Donald Trump has given a baffling series of remarks while hosting survivors of religious persecution at the White House.
During the meeting in the Oval Office, Nobel laureate and Iraqi Yazidi human rights activist Nadia Murad, told the president her harrowing story of being sold into sexual slavery by the so-called Islamic State.
She was raped, beaten and tortured before managing to escape three months later. After getting treatment in Germany, she chose to speak to the world about the horrors faced by Yazidi women.
Murad said: “We cannot find a safe place to live. All this happened to me. They killed my mom, my six brother. They left behind...”
The president interrupted, asking: “Where are they now?”
Murad, looking slightly bewildered, explained: “They killed them. They are in the mass graves in Sinjar. And I’m still fighting just to live in safe. Please do something.”
Trump replied: “I know the area very well, you’re talking about. It’s a tough...yeah.”
During the same meeting, a Rohingya refugee asked the president what his plan was help the estimated 700,000 of her people who have been victims of widespread rights violations allegedly committed by the Burmese military.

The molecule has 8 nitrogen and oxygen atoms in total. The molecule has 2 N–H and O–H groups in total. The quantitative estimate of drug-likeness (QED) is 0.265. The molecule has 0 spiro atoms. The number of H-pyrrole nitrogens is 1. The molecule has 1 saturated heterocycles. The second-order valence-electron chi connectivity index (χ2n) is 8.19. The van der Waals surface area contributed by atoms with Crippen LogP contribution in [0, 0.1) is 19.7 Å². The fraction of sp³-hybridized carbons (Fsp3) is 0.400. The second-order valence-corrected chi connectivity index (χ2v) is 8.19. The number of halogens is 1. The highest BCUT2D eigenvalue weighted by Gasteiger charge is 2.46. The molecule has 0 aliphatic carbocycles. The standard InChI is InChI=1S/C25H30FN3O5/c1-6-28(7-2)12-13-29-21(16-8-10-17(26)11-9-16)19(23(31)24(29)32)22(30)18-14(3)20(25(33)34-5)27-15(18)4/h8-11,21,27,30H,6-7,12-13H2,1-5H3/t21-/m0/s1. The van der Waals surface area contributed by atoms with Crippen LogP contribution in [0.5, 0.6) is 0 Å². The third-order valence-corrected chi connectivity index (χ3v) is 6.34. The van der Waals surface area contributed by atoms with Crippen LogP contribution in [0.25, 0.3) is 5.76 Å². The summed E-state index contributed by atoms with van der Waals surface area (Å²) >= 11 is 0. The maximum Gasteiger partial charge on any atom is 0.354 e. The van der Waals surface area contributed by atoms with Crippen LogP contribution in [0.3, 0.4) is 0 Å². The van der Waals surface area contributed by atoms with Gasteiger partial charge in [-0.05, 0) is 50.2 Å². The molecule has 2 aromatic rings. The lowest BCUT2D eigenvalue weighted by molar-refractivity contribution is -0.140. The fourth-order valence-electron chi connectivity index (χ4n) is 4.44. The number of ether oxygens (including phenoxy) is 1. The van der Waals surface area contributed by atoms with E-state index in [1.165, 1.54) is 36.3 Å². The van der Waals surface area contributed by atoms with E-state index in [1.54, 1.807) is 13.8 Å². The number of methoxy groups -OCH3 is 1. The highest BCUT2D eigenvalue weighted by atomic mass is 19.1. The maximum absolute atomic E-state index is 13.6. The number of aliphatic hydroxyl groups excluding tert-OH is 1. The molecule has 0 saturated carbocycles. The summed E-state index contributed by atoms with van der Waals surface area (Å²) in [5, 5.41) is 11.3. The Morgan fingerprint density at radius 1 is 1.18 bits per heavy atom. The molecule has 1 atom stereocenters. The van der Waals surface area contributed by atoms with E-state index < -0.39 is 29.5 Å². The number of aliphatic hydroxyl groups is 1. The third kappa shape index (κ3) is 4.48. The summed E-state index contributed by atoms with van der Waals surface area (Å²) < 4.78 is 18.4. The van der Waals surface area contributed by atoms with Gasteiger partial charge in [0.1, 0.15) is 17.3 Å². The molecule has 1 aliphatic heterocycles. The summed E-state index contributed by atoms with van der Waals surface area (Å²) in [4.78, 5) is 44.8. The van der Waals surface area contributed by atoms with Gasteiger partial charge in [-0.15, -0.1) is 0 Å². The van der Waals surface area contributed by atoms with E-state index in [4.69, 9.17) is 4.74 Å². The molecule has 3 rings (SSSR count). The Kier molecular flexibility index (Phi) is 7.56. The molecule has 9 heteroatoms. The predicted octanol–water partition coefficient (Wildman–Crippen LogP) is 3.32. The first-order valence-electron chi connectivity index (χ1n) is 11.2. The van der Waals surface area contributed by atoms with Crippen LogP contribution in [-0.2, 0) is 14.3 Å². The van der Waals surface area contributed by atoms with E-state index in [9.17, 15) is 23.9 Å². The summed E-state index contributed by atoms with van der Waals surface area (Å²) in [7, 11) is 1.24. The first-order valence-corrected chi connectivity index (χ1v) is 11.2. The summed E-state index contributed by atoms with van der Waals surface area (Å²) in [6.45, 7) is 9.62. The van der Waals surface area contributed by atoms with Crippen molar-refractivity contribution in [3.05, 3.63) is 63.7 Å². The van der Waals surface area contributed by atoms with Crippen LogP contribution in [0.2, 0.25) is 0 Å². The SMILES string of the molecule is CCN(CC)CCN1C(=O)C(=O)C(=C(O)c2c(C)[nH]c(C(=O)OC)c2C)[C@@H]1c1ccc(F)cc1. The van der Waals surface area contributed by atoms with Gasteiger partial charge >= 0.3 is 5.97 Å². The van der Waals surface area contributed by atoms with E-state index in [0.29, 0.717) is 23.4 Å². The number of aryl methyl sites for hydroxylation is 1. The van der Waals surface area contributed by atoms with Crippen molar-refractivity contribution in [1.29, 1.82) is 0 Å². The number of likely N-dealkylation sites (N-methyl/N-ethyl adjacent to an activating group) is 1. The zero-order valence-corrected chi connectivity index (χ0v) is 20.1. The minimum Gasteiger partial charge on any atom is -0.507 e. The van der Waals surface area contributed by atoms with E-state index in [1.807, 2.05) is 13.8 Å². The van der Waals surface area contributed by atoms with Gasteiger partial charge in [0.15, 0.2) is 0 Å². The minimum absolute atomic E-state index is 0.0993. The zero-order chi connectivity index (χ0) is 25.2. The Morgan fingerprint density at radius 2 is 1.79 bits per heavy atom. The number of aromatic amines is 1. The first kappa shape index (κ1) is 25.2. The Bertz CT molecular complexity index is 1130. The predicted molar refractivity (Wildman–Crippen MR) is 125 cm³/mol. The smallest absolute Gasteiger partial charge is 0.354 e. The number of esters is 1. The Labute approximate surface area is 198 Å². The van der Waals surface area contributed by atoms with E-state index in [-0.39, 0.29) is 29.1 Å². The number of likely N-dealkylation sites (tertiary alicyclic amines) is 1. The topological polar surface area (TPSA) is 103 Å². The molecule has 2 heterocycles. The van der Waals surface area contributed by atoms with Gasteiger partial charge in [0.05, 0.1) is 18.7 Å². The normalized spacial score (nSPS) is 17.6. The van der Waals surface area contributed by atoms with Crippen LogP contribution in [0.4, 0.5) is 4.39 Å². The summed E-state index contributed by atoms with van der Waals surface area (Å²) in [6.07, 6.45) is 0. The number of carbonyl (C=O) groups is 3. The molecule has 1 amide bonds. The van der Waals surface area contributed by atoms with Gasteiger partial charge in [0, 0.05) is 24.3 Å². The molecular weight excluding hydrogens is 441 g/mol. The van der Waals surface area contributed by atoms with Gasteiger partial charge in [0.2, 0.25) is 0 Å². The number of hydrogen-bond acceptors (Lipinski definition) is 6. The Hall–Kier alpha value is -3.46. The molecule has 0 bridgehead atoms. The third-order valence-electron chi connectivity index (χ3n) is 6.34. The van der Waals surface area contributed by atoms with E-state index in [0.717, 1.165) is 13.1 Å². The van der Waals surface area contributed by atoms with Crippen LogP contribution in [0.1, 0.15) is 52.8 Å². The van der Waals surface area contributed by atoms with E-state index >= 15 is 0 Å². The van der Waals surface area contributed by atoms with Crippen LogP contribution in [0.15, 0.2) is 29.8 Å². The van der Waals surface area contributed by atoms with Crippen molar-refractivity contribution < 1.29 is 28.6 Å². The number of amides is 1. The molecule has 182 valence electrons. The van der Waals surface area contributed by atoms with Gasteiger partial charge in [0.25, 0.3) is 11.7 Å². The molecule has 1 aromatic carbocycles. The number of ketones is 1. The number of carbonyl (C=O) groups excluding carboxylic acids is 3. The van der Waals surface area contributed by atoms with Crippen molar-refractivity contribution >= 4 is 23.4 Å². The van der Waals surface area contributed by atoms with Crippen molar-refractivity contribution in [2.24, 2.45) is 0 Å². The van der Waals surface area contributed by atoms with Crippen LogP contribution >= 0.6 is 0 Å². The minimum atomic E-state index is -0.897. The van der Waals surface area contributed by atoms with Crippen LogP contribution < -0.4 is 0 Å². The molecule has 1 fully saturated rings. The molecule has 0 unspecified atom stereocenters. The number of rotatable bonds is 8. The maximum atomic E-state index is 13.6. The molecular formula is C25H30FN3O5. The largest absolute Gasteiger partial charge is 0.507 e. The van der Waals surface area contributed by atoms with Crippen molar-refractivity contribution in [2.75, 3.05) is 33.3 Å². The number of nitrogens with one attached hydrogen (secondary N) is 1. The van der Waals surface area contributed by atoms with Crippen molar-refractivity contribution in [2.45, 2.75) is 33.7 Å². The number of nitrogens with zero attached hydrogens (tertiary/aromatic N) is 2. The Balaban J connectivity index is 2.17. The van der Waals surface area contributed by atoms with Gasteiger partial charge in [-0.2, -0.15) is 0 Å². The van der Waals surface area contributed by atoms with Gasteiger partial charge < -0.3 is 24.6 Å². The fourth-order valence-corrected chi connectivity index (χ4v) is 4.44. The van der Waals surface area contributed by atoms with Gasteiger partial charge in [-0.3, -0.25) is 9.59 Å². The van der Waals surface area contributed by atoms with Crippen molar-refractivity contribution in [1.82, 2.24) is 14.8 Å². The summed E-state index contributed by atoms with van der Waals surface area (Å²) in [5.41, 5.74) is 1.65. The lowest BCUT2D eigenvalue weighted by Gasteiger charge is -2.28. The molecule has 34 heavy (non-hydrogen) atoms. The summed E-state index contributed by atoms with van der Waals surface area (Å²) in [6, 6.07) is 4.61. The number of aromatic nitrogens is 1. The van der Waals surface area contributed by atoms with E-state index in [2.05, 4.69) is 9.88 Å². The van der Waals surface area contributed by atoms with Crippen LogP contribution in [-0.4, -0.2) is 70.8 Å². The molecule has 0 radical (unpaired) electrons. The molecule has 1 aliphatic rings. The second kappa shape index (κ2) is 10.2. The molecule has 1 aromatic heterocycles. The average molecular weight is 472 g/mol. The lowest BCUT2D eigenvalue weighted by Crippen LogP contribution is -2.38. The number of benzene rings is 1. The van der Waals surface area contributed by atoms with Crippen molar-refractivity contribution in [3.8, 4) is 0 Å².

She said: “I am a Rohingya from Bangladesh refugee camp. Most of the refugees are willing to go back home as soon as possible. So, what is the plan to help us?”
Instead of reassuring the woman or offering a plan, Trump said: “Where is that exactly?”
At this point an aide interjected to tell the president it was a country located next to Burma.
Yazidi refugee Nadia Murad, 25, was among thousands of women and girls from the Yazidi minority who were kidnapped and enslaved in 2014 by the Islamic State group and was a joint winner of the Nobel Peace Prize last year.
The Yazidis are an ancient religious minority who trace their roots to a number of small villages in a remote part of northern Iraq.
A UN investigation into crimes committed by IS was launched in 2017 and began collecting and preserving evidence in August, the Press Association reports.
Trials of IS fighters conducted by Iraqi and Syrian forces have come under criticism from human rights groups who claim the proceedings are rushed, flawed and often reliant on confessions extracted under torture.